The Anatomy of a Hockey Pitch

Resource added: 21 December 2022

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Competitive hockey pitches are either a large rectangular field of grass or, more typically since the 1970s, artificial turf.

The pitch measures 91.40m (100 yards) in length and 55m (60 yards) in width.

Within the pitch there are some very precise markings which are specified by the International Hockey Federation in ‘The Rules of Hockey’.

All the line markings on a hockey pitch are part of the area that they define. So, for a ball to go out of the field of play, for example, it must completely cross the boundary line. Likewise, for a goal to be scored, the ball must completely cross the goal line.

The lines along the length of the pitch are called the side lines. The shorter edges of the field of play, where you’ll find the goals, are known as the back lines, although the portion within the goal itself is the goal line.

Field hockey pitches should be either green or blue (ultramarine blue or signal blue, specifically). The run-off portion can be another colour. London 2012 established a trend for blue hockey pitches and a yellow ball on blue turf is now the standard for professional field hockey tournaments.

Halfway line

The halfway line divides the pitch in two. Players must stand in the half that they are defending at the start of each period of play and when play resumes following a goal.

23m line

The 23m lines are actually positioned 22.90m from each back line. There are a number of rules relating to this line with the umpire awarding free hits from here.

Also, when the ball passes the back line, the 23m line is also used by the attacking team to resume play.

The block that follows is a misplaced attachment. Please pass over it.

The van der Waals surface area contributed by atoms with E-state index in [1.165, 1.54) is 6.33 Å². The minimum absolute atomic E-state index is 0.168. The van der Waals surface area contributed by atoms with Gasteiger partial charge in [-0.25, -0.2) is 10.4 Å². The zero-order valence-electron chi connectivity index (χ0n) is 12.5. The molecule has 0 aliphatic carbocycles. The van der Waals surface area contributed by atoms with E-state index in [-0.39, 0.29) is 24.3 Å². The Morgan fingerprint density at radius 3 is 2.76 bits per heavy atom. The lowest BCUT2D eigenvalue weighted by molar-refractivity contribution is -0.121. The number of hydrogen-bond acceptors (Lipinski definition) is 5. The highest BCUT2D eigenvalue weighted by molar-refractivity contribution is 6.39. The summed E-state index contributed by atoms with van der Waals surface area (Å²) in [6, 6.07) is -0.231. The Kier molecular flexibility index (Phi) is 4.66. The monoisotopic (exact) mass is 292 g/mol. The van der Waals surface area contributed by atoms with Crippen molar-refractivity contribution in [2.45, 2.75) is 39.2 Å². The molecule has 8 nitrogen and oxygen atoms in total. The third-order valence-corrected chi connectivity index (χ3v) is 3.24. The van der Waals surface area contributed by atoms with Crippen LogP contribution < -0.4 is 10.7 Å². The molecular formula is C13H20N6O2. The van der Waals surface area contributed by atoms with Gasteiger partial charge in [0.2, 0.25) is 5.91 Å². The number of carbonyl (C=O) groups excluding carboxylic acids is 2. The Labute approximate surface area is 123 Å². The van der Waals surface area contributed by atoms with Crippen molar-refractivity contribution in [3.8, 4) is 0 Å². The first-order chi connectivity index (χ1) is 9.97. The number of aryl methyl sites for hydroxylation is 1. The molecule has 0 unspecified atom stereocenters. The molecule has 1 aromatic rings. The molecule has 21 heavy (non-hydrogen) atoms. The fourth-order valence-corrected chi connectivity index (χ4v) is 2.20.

In hockey, the goals are placed at either end of the pitch and consist of two goal posts and a crossbar. The inner edges of the posts measure 3.7m and the bottom of the crossbar must be 2.1m above the ground. The goal measures 90cm in depth.

Penalty circle

The penalty circle is incredibly important in hockey, because a goal is only scored if it is struck from within the penalty circle and completely crosses the goal line.

While goalkeepers are within the penalty circle, they are permitted to play the ball with any part of their body.

And defenders who foul an attacking player within the penalty circle are punished by having a penalty corner awarded against them.

Penalty corner markings

You’ll notice that there are two additional lines along the back line, one that is 5m from each goal post and 10m from each goal post. These 300mm long markings are used during penalty corners. The 10m line marks where the attacking player can take the penalty corner from, and the 5m line marks the closest position at which a defender can stand.

Penalty spot

The penalty spot is located 6.475m from the outside of the goal line and is used for a penalty stroke.

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